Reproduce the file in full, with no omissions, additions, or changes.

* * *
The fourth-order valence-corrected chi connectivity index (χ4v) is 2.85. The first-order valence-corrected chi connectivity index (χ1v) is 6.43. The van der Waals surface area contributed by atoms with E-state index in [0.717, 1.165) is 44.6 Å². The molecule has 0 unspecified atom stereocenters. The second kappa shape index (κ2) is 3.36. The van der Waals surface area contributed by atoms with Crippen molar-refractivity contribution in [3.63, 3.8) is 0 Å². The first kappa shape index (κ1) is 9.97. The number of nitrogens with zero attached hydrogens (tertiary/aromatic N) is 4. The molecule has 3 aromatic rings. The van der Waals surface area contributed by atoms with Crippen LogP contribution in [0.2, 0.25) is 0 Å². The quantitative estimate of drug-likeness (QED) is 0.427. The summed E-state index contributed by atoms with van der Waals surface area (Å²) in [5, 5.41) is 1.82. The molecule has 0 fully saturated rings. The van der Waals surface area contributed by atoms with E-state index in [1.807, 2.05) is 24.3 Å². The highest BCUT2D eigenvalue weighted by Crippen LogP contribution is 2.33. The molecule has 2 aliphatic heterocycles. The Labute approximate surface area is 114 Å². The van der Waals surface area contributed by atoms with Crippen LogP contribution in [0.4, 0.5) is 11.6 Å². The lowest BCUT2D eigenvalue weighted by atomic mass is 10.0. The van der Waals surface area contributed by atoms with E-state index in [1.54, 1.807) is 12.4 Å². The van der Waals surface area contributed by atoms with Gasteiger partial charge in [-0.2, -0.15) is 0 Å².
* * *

The fourth-order valence-corrected chi connectivity index (χ4v) is 2.85. The first-order valence-corrected chi connectivity index (χ1v) is 6.43. The van der Waals surface area contributed by atoms with E-state index in [0.717, 1.165) is 44.6 Å². The molecule has 0 unspecified atom stereocenters. The second kappa shape index (κ2) is 3.36. The van der Waals surface area contributed by atoms with Crippen molar-refractivity contribution in [3.63, 3.8) is 0 Å². The first kappa shape index (κ1) is 9.97. The number of nitrogens with zero attached hydrogens (tertiary/aromatic N) is 4. The molecule has 3 aromatic rings. The van der Waals surface area contributed by atoms with Crippen LogP contribution in [0.2, 0.25) is 0 Å². The quantitative estimate of drug-likeness (QED) is 0.427. The summed E-state index contributed by atoms with van der Waals surface area (Å²) in [5, 5.41) is 1.82. The molecule has 0 fully saturated rings. The van der Waals surface area contributed by atoms with E-state index in [1.807, 2.05) is 24.3 Å². The highest BCUT2D eigenvalue weighted by Crippen LogP contribution is 2.33. The molecule has 2 aliphatic heterocycles. The Labute approximate surface area is 114 Å². The van der Waals surface area contributed by atoms with Crippen LogP contribution in [0.4, 0.5) is 11.6 Å². The lowest BCUT2D eigenvalue weighted by atomic mass is 10.0. The van der Waals surface area contributed by atoms with E-state index in [1.54, 1.807) is 12.4 Å². The van der Waals surface area contributed by atoms with Gasteiger partial charge in [-0.2, -0.15) is 0 Å².